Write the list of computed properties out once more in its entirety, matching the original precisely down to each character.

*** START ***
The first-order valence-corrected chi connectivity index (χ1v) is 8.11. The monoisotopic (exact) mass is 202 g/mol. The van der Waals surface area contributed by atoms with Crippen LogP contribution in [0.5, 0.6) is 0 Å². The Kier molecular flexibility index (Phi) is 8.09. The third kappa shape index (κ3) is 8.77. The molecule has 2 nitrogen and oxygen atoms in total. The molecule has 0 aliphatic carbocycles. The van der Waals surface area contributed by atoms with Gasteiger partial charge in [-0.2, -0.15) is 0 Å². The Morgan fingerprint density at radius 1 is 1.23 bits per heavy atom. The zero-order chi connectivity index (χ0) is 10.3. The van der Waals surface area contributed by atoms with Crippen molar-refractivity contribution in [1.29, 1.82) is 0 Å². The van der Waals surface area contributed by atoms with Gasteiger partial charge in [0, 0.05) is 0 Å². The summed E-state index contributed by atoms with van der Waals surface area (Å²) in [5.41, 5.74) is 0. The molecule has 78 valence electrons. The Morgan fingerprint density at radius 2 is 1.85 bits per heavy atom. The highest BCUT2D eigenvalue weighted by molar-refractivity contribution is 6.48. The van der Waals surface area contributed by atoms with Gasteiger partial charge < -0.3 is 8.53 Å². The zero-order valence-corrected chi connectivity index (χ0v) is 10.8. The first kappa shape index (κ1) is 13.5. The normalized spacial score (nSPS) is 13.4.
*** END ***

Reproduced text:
The first-order valence-corrected chi connectivity index (χ1v) is 8.11. The monoisotopic (exact) mass is 202 g/mol. The van der Waals surface area contributed by atoms with Crippen LogP contribution in [0.5, 0.6) is 0 Å². The Kier molecular flexibility index (Phi) is 8.09. The third kappa shape index (κ3) is 8.77. The molecule has 2 nitrogen and oxygen atoms in total. The molecule has 0 aliphatic carbocycles. The van der Waals surface area contributed by atoms with Gasteiger partial charge in [-0.2, -0.15) is 0 Å². The Morgan fingerprint density at radius 1 is 1.23 bits per heavy atom. The zero-order chi connectivity index (χ0) is 10.3. The van der Waals surface area contributed by atoms with Crippen molar-refractivity contribution in [1.29, 1.82) is 0 Å². The van der Waals surface area contributed by atoms with Gasteiger partial charge in [0, 0.05) is 0 Å². The summed E-state index contributed by atoms with van der Waals surface area (Å²) in [5.41, 5.74) is 0. The molecule has 78 valence electrons. The Morgan fingerprint density at radius 2 is 1.85 bits per heavy atom. The highest BCUT2D eigenvalue weighted by molar-refractivity contribution is 6.48. The van der Waals surface area contributed by atoms with Gasteiger partial charge < -0.3 is 8.53 Å². The zero-order valence-corrected chi connectivity index (χ0v) is 10.8. The first kappa shape index (κ1) is 13.5. The normalized spacial score (nSPS) is 13.4.